Botswana is a landlocked country located in Southern Africa.
The official name of the country is the Republic of Botswana.
English is the official language of Botswana and widely spoken, although Setswana (also called ‘Tswana’) is spoken by almost everybody.
As of 1 January 2017, the population of Botswana was estimated to be 2,331,390 people.
It is the 47th largest country in the world in terms of land area with 581,730 square kilometers (224,610 square miles).
Gaborone is the capital and largest city of Botswana. It is located in the south of the country, near the border to South Africa. The city is named after Chief Gaborone of the Tlokwa tribe, who once controlled land nearby.
Botswana is mostly flat with a few hills, most of its highest points located along the south-east section of the country.
Monalanong Hill is the highest point of Botswana, with an altitude of 1,494 meters (4,900 feet).
Botswana is dominated by the Kalahari Desert, which covers up to 70% of its land surface.
The Okavango Delta, one of the world’s largest inland deltas, is in the northwest. The scale and magnificence of the Okavango Delta helped it secure a position as one of the Seven Natural Wonders of Africa, which were officially declared on February 11, 2013 in Arusha, Tanzania. On 22 June 2014, the Okavango Delta became the 1000th site to be officially inscribed on the UNESCO World Heritage List. [Astronaut photograph of the delta – below]
The Makgadikgadi Pan a salt pan situated in the middle of the dry savanna of north-eastern Botswana, is one of the largest salt flats in the world. The pan is all that remains of the formerly enormous Lake Makgadikgadi, which once covered an area larger than Switzerland, but dried up several thousand years ago.
About 38% of the Botswana’s land area has been devoted to protected areas, with 17% being national parks and game reserves.
Chobe National Park, in northern Botswana, has one of the largest concentrations of game in Africa. By size, it is the third largest park in the country, after the Central Kalahari Game Reserve and the Gemsbok National Park, and is the most biologically diverse. It is also Botswana’s first national park. Elephants at Chobe are the largest in body size of all living elephants; they number more than 50,000 perhaps the highest elephant concentration of Africa.
Moremi Game Reserve is located on the eastern side of the Okavango Delta. It is the first reserve in Africa that was established by local residents. Concerned about the rapid depletion of wildlife in their ancestral lands – due to uncontrolled hunting and cattle encroachment – the Batawana people of Ngamiland, under the leadership of the deceased Chief Moremi III’s wife, Mrs. Moremi, took the bold initiative to proclaim Moremi a game reserve in 1963.
With one of the highest concentrations of rock art in the world, Tsodilo has been called the “Louvre of the Desert”. Over 4,500 paintings are preserved in an area of only 10 square kilometers (3.8 square miles) of the Kalahari Desert. The archaeological record of the area gives a chronological account of human activities and environmental changes over at least 100,000 years. Local communities in this hostile environment respect Tsodilo as a place of worship frequented by ancestral spirits. It was inscribed as a World Heritage Site by UNESCO in 2001.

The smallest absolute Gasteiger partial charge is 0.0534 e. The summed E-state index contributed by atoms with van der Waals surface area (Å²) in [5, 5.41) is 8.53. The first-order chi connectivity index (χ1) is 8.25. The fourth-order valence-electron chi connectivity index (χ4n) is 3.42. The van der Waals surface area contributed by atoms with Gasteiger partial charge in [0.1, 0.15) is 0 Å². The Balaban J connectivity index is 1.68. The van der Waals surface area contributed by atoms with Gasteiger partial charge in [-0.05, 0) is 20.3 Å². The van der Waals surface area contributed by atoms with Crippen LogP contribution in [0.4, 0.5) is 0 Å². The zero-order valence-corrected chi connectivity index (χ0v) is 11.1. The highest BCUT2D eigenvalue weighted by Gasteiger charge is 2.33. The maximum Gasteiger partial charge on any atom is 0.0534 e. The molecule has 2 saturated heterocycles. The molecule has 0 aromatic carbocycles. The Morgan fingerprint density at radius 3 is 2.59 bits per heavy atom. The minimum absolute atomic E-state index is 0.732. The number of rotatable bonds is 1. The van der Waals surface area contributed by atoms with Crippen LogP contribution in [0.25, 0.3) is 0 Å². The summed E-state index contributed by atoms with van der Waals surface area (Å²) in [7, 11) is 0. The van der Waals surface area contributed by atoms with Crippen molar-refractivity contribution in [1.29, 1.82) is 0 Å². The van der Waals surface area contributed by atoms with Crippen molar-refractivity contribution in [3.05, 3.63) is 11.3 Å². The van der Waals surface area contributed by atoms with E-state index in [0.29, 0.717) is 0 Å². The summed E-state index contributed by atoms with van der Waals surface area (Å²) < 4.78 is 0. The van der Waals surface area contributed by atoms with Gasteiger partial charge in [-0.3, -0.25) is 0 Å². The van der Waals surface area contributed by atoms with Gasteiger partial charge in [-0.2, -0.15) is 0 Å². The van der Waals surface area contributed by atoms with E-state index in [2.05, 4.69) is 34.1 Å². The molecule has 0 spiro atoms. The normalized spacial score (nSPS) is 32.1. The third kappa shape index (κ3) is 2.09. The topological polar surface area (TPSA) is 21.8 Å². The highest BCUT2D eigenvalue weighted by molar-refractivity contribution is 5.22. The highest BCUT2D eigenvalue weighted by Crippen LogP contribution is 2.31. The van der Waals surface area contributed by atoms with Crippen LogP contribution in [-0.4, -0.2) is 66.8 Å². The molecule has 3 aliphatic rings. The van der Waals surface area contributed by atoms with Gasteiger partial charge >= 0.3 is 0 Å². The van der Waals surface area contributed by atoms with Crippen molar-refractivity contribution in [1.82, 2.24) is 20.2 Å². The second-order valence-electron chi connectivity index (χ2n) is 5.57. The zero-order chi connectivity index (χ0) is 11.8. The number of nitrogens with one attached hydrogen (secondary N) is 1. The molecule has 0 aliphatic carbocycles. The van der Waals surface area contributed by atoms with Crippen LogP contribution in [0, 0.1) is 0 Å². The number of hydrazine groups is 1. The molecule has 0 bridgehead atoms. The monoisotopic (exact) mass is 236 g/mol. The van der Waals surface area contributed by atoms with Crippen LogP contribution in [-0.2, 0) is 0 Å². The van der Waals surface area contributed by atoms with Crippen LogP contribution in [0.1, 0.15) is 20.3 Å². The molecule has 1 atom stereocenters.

The history of Botswana starts more than 100,000 years ago, when the first humans inhabited the region. The original inhabitants of southern Africa were the Bushmen (San) and Khoi peoples. They lived as hunter-gatherers and spoke Khoisan languages, noted for their click consonants.
About a thousand years ago, large chiefdoms emerged that were later eclipsed by the Great Zimbabwe empire, which spread into eastern Botswana.
For centuries foreigners had control of much of Africa. The British and the Dutch (known as Afrikaners) fought to dominate the countries of southern Africa. In 1910, the countries to the south of today’s Botswana formed a Union of South Africa that was home to many white Afrikaners, British settlers, and the black majority. The white settlers controlled the laws and lives of the black South Africans.
Independence was secured peacefully by Botswana in June 1964. They established a constitution in 1965 and held general elections to finalize independence in 1966. The first president was Seretse Khama, who was the grandson of king Khama III of the Bamangwato people and a prominent figure in the movement for independence.
In 1967, a huge area of diamonds was discovered at Orapa, at the edge of the Kalahari Desert. The Botswana economy grew very quickly with wealth from the diamond mines. Botswana earns about one billion dollars a year from diamond mining and is one of the world’s largest diamond producers.
Since independence, Botswana has had one of the fastest growth rates in per capita income in the world.
Botswana is Africa’s longest continuous democracy.
Botswana has more elephants than anywhere else in the world.
Meerkats are also common in the country.
The most common tree is the baobab tree and some baobabs are 2,000 years old.
Football is the most popular sport in Botswana.
An estimated 70% of the country’s citizens identify as Christians.
The border between Botswana and Zambia is only 150 meters (492 feet) which makes it the shortest border in the world.